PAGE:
Use your current reference even though it seems irrelevant. Sometimes I even give an employer a choice of references so they can pick whether they would prefer an old reference thats relevant or a new reference that is unrelated to the job (most of the time the employer doesnt care). Unless your applying for a really high up position most employers just want to know that you have had a job and are reliable. Ive had a few problems with my references too. My most recent are from odd minimum wage jobs that were to just fill an employment gap because we move so much for my husbands work, my reference before that died. My only reference in a ‘professional’ field is from 8 years ago, and even my university professor moved 3 times since I graduated and I have no way to contact him now. I just give what I can and so far thats been fine.
Post # 6
What about using old co-workers? I almost alwayse use co-workers as references, because they are down in the weeds with me. It works especially well if you use a supervisor, team lead, etc. as opposed to the big boss. I’ve found the big boss can’t really speak to my work as much as someone working alongside me. This probably doesn’t apply to you, but I’ve also used old professsors. My admissions packet for grad school was made up of recs from people I knew 3+ years ago. You may have more options than you think!
Post # 7
One of my best references is from a job six years ago, my last four jobs that ended in offers actually commented on how much of an amazing reference this person was to use so I keep him on the list for that reason. I’d consider giving two co-workers, two professional and two HR (for the indust ray positions where you have no references so they can confirm employment) you should be good for giving them choices. For my last two offers, HR admitted to me that they were going to hire me regardless but my references were just the icing on the cake. So I think like PPs mentioned, the checks are usually to confirm employment and that you’re not lying on your resume. If you have any public work samples (like an annual earnings report that were published that you helped work on) you might want to bring those to your interview as well. Anything you can do to show your skill, quality and work ethic would probably be stronger than any reference.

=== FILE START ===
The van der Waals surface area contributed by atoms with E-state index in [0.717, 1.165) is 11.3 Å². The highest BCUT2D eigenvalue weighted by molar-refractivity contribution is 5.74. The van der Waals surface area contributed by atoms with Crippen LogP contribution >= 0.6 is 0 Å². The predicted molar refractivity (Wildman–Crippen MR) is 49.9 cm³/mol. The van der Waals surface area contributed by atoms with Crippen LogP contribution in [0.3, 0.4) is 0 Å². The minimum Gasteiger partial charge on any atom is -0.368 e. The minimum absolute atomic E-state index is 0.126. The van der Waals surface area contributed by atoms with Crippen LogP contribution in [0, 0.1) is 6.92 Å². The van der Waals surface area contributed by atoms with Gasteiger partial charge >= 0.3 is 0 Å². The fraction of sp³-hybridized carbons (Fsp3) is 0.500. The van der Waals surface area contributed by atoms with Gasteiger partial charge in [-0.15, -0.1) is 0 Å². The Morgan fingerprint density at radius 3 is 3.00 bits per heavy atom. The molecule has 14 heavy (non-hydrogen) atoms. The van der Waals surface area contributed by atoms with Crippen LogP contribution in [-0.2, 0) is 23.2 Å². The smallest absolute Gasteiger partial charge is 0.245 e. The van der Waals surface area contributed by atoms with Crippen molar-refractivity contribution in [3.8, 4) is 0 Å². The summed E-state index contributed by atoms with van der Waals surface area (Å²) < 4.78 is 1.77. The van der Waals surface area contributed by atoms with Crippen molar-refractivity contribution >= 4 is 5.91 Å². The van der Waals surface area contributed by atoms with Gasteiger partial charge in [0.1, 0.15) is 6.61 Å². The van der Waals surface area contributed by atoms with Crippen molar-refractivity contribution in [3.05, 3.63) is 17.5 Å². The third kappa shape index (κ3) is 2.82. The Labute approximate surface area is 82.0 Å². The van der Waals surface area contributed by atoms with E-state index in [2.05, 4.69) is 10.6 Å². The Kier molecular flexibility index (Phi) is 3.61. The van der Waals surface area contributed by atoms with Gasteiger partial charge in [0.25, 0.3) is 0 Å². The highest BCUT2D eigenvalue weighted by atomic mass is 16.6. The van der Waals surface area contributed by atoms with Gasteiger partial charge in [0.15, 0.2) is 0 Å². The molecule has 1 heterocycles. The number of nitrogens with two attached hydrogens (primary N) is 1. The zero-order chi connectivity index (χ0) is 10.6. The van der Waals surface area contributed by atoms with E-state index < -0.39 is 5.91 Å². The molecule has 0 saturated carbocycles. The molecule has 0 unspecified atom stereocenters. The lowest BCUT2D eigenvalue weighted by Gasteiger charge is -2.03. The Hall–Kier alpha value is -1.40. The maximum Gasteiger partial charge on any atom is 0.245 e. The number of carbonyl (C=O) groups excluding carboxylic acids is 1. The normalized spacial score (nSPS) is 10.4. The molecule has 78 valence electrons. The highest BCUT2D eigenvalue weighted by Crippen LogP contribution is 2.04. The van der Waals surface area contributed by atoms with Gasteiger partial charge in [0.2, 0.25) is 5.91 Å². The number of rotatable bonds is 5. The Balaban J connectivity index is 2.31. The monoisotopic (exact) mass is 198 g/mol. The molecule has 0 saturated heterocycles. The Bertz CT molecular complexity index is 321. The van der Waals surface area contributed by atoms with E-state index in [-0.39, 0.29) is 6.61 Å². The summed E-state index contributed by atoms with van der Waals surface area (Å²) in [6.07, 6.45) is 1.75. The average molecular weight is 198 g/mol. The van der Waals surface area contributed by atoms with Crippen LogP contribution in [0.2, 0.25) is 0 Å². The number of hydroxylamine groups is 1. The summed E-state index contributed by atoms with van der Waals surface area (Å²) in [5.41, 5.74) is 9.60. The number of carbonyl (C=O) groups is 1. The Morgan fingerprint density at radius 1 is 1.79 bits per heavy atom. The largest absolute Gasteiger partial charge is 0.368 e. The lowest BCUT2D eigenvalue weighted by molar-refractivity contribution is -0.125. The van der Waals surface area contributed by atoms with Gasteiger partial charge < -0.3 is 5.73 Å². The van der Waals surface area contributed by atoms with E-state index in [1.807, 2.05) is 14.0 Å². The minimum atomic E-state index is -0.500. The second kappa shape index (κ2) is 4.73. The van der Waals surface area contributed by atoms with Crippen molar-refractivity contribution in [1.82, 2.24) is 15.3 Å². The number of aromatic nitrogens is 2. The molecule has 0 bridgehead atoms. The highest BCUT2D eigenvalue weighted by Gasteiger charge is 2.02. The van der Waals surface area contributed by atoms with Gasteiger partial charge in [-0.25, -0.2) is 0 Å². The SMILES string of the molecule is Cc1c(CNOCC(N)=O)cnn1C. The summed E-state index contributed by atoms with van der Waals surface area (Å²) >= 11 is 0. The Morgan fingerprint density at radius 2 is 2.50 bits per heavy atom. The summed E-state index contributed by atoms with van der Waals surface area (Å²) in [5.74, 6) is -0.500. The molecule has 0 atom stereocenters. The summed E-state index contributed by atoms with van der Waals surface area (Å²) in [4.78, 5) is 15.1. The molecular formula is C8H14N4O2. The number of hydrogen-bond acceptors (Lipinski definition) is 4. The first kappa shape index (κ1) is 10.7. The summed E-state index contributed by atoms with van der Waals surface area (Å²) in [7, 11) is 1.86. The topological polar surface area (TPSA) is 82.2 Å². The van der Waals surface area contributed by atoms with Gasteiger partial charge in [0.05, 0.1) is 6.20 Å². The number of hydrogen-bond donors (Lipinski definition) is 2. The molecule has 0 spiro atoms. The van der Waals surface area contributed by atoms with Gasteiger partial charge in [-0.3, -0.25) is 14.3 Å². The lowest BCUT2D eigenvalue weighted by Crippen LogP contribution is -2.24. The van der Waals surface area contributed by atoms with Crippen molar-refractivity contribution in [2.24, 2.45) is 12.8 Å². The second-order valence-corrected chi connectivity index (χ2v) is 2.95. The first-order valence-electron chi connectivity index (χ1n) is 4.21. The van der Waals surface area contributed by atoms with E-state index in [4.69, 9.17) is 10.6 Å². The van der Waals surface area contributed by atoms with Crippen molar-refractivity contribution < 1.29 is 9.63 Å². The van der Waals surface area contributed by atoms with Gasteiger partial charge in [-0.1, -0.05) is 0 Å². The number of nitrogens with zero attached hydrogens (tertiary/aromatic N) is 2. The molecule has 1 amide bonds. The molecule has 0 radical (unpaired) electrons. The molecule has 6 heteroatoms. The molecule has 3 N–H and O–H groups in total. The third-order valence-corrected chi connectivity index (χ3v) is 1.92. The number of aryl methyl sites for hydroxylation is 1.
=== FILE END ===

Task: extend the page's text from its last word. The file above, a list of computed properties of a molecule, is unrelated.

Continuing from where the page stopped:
Post # 8
Thank you all so much! I’ve used my co-worker from my most relevant job experience sincce my manager is just not there and I’ll use my current HR to confirm current employment.
Post # 9
operaglove : Are they requesting references up front? I generally haven’t had to provide references prior to receiving an offer. My current employer (a large Fortune 500 company) didn’t even do a reference check, just a background check and they prohibit current employees from proving any kind of reference. More and more companies are getting away from reference checks because they can be a disaster from a liability and HR perspective.
Regarding this: “The reason I left the most recent (3 year, work related) field was because there was some shady things going on (bounced checks, etc.), but I don’t want to explain that” I’ve been in a similar situation where I voluntarily left a company that was engaged in some shady stuff. When it’s come up on interviews I’ve been direct, but succinct. I usually say something like “Without going into too much detail, I had some serious concerns about some of their business practices, so I chose to resign rather than compromise my integrity or risk my professional reputation.” This explanation has always been well received. It shows that you are ethical & professional. When I’ve given this answer in interviews, the interviewer has often shared that they have had to make a similar decision in the past.
Good luck with your interview!
Post # 10
I work for a Big Four accounting firm, and they never requested references at any point during the interview process. I had to confirm employment with an HR contact, but no actual professional references.
Post # 11
- Wedding: Orange County, CA
I’m in HR, and the only employer I’ve ever worked for that required references was state government. Private companies tend not to check references, because it can be a liability. If anything, they’ll simply check employment and salary history. I wouldn’t worry about it!!